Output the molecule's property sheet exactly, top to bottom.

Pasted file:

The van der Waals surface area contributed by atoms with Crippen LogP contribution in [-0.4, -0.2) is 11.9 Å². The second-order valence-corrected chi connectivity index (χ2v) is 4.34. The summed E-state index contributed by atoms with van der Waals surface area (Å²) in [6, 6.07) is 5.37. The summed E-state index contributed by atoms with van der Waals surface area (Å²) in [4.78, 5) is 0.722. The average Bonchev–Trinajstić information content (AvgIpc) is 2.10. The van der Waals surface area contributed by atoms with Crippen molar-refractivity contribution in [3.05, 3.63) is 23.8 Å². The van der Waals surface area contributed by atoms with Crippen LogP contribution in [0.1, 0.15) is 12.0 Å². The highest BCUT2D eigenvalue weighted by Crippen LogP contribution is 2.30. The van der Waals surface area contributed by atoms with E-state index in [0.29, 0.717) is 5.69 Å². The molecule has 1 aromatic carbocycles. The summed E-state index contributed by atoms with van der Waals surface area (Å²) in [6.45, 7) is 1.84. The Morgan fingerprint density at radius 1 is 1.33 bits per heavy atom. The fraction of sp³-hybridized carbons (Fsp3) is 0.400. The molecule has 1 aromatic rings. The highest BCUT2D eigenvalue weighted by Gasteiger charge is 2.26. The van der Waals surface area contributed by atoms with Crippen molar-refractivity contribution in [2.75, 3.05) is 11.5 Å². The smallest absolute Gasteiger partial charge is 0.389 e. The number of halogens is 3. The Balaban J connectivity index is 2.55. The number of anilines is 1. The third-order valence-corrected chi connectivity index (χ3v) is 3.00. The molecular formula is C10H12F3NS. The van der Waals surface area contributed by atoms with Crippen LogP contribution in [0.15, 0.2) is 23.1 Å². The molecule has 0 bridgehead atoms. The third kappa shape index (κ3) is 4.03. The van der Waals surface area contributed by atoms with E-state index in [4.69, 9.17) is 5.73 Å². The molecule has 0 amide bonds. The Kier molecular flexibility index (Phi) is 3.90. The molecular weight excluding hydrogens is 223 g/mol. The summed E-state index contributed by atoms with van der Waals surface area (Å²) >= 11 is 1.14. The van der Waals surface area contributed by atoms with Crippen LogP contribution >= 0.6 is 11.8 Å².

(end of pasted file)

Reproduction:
The van der Waals surface area contributed by atoms with Crippen LogP contribution in [-0.4, -0.2) is 11.9 Å². The second-order valence-corrected chi connectivity index (χ2v) is 4.34. The summed E-state index contributed by atoms with van der Waals surface area (Å²) in [6, 6.07) is 5.37. The summed E-state index contributed by atoms with van der Waals surface area (Å²) in [4.78, 5) is 0.722. The average Bonchev–Trinajstić information content (AvgIpc) is 2.10. The van der Waals surface area contributed by atoms with Crippen molar-refractivity contribution in [3.05, 3.63) is 23.8 Å². The van der Waals surface area contributed by atoms with Crippen LogP contribution in [0.1, 0.15) is 12.0 Å². The highest BCUT2D eigenvalue weighted by Crippen LogP contribution is 2.30. The van der Waals surface area contributed by atoms with E-state index in [0.29, 0.717) is 5.69 Å². The molecule has 1 aromatic carbocycles. The summed E-state index contributed by atoms with van der Waals surface area (Å²) in [6.45, 7) is 1.84. The Morgan fingerprint density at radius 1 is 1.33 bits per heavy atom. The fraction of sp³-hybridized carbons (Fsp3) is 0.400. The molecule has 1 aromatic rings. The highest BCUT2D eigenvalue weighted by Gasteiger charge is 2.26. The van der Waals surface area contributed by atoms with Crippen molar-refractivity contribution in [2.75, 3.05) is 11.5 Å². The smallest absolute Gasteiger partial charge is 0.389 e. The number of halogens is 3. The Balaban J connectivity index is 2.55. The number of anilines is 1. The third-order valence-corrected chi connectivity index (χ3v) is 3.00. The molecular formula is C10H12F3NS. The van der Waals surface area contributed by atoms with Crippen LogP contribution in [0.15, 0.2) is 23.1 Å². The molecule has 0 bridgehead atoms. The third kappa shape index (κ3) is 4.03. The van der Waals surface area contributed by atoms with E-state index in [4.69, 9.17) is 5.73 Å². The molecule has 0 amide bonds. The Kier molecular flexibility index (Phi) is 3.90. The molecular weight excluding hydrogens is 223 g/mol. The summed E-state index contributed by atoms with van der Waals surface area (Å²) >= 11 is 1.14. The van der Waals surface area contributed by atoms with Crippen LogP contribution >= 0.6 is 11.8 Å².